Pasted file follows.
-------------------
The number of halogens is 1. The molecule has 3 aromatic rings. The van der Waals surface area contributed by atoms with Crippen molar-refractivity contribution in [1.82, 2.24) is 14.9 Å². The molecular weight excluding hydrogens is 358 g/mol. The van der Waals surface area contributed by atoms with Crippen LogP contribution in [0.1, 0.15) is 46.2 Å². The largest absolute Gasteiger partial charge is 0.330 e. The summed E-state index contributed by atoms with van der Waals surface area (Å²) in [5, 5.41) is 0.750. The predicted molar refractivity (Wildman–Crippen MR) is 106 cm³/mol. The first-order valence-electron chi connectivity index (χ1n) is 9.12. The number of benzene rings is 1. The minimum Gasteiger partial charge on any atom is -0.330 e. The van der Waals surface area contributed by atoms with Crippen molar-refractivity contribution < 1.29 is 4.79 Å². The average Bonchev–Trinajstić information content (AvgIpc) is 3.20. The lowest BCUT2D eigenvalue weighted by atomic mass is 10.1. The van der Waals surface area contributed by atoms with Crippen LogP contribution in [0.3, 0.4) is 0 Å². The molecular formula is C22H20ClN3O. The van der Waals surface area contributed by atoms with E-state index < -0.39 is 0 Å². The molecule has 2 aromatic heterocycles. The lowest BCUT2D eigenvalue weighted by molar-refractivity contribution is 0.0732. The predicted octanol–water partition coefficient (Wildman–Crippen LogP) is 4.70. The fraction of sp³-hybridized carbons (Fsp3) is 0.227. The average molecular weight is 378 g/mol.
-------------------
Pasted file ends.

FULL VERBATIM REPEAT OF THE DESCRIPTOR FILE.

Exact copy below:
The number of halogens is 1. The molecule has 3 aromatic rings. The van der Waals surface area contributed by atoms with Crippen molar-refractivity contribution in [1.82, 2.24) is 14.9 Å². The molecular weight excluding hydrogens is 358 g/mol. The van der Waals surface area contributed by atoms with Crippen LogP contribution in [0.1, 0.15) is 46.2 Å². The largest absolute Gasteiger partial charge is 0.330 e. The summed E-state index contributed by atoms with van der Waals surface area (Å²) in [5, 5.41) is 0.750. The predicted molar refractivity (Wildman–Crippen MR) is 106 cm³/mol. The first-order valence-electron chi connectivity index (χ1n) is 9.12. The number of benzene rings is 1. The minimum Gasteiger partial charge on any atom is -0.330 e. The van der Waals surface area contributed by atoms with Crippen molar-refractivity contribution < 1.29 is 4.79 Å². The average Bonchev–Trinajstić information content (AvgIpc) is 3.20. The lowest BCUT2D eigenvalue weighted by atomic mass is 10.1. The van der Waals surface area contributed by atoms with Crippen LogP contribution in [0.3, 0.4) is 0 Å². The molecular formula is C22H20ClN3O. The van der Waals surface area contributed by atoms with E-state index < -0.39 is 0 Å². The molecule has 2 aromatic heterocycles. The lowest BCUT2D eigenvalue weighted by molar-refractivity contribution is 0.0732. The predicted octanol–water partition coefficient (Wildman–Crippen LogP) is 4.70. The fraction of sp³-hybridized carbons (Fsp3) is 0.227. The average molecular weight is 378 g/mol.